I'm Still Here
Grade: B +
Director: Casey Affleck
Starring: Joaquin Phoenix
MPAA Rating: R
Running Time: 1 hour 46 minutes
The question of whether the meltdown of Joaquin Phoenix, recounted in the film I’m Not Here, is real or an elaborate hoax is at once both inconsequential and crucial to accurately assessing the picture’s merits.
For the record, I have disbelieved Phoenix’s announced withdrawal from acting and decision to launch a career as a hip-hop artist ever since his incoherent, disheveled appearance on Late Night with David Letterman back in February of 2009 to promote the film Two Lovers. While the actor’s tells from that interview are too numerous and nuanced to elucidate here, my skepticism was only heightened after viewing I’m Not Here.
Maybe the tipping point was the scene when
Critics are divided on both
In reality, this debate over I’m Still Here’s truthiness is both a red herring and part of the film’s reason for being.
The point of I’m Still Here is not whether Joaquin Phoenix is still all there. Instead, the salient issue is the very real public reaction to his purported collapse. The film opens with a montage of accolades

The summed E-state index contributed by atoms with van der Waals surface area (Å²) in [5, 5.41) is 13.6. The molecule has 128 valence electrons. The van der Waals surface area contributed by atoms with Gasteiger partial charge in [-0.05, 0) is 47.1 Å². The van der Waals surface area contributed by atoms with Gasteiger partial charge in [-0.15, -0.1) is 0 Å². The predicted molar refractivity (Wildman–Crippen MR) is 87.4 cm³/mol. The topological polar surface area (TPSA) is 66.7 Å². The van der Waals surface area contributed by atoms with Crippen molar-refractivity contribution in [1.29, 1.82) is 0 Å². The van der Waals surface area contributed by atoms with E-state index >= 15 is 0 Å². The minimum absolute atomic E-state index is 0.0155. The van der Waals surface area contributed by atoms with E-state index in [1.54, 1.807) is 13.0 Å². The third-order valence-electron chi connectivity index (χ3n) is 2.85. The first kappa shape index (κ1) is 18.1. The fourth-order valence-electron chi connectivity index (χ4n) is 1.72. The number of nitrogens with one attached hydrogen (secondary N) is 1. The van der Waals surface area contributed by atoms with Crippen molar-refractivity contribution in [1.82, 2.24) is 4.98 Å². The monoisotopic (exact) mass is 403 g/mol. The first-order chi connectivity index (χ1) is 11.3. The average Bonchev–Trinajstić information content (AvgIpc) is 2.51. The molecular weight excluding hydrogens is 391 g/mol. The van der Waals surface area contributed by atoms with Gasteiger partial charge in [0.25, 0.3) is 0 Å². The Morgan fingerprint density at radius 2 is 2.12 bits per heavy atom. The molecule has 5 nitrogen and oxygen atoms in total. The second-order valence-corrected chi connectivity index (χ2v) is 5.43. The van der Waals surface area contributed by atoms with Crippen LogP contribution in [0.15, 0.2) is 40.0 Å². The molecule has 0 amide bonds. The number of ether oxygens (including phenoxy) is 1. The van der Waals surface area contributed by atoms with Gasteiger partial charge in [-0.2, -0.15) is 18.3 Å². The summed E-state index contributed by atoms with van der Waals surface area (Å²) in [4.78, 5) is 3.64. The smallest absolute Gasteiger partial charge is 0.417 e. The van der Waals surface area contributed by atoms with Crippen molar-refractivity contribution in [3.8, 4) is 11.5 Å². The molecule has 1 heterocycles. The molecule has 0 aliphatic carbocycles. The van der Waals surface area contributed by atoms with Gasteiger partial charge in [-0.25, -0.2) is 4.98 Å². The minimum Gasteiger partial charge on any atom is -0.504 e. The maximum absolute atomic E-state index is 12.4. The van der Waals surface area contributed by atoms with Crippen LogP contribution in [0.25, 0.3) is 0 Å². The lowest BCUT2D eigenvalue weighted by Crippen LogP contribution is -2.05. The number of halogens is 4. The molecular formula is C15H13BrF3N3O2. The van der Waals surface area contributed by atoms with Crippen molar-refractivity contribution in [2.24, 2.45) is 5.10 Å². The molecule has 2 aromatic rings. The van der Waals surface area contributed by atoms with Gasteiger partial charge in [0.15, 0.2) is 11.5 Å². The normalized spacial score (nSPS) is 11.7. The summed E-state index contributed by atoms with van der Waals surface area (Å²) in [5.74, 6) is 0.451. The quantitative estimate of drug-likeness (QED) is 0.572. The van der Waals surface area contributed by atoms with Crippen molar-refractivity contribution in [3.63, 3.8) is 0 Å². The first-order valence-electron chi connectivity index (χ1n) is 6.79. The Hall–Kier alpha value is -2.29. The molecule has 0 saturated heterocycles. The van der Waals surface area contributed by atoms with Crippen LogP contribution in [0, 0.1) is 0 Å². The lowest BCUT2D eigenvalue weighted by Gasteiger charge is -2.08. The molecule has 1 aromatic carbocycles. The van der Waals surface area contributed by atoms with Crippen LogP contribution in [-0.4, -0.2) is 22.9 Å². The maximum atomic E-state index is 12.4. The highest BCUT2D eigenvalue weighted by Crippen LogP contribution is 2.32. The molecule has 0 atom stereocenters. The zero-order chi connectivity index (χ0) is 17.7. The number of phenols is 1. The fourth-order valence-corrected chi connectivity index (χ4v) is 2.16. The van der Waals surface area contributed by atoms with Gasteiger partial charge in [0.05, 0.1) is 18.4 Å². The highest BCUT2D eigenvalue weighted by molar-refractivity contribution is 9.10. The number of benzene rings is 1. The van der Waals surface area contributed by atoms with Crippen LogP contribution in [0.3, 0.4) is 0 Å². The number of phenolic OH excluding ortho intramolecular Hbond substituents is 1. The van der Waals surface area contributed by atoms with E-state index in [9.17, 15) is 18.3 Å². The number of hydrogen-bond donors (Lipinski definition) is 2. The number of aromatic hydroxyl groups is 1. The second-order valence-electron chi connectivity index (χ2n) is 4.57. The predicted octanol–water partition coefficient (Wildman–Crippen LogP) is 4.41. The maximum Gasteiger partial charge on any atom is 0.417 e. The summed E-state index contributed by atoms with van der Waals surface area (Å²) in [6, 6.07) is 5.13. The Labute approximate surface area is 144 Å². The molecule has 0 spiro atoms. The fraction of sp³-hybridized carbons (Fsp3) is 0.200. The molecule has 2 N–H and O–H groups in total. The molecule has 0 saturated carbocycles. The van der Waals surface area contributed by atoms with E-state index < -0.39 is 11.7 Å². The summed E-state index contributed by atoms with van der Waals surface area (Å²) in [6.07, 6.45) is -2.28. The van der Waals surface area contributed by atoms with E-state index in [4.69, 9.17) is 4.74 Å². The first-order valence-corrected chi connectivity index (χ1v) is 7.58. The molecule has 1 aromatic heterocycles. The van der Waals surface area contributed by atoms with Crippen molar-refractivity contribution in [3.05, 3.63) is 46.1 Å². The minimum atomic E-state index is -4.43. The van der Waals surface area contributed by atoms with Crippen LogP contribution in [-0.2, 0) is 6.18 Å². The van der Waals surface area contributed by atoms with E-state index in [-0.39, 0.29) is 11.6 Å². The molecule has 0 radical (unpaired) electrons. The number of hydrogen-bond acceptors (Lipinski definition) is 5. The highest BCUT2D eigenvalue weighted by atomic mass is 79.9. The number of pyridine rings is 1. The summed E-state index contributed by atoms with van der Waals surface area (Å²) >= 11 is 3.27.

Over the ensuing months, Affleck’s roving handheld camera – which, curiously, manages to shoot many supposedly verite conversations from multiple POVs – captures the actor’s delusionary descent. In between his pursuant of Diddy and efforts to book rap performances at clubs from Miami to Vegas, Phoenix rants like a lunatic, snorts cocaine, cavorts with call girls, and generally abuses his two man-servants/hangers-on (at least when they aren’t clipping his back hair). Principal among them is Antony “Anton” Langdon, former guitarist of the British rock band Spacehog, who spends most of the film alternately prancing around naked, allegedly selling
While particularly repulsive, that latter scene is, strangely, the film’s most symbolic moment. I’m Still Here represents
Instead, we get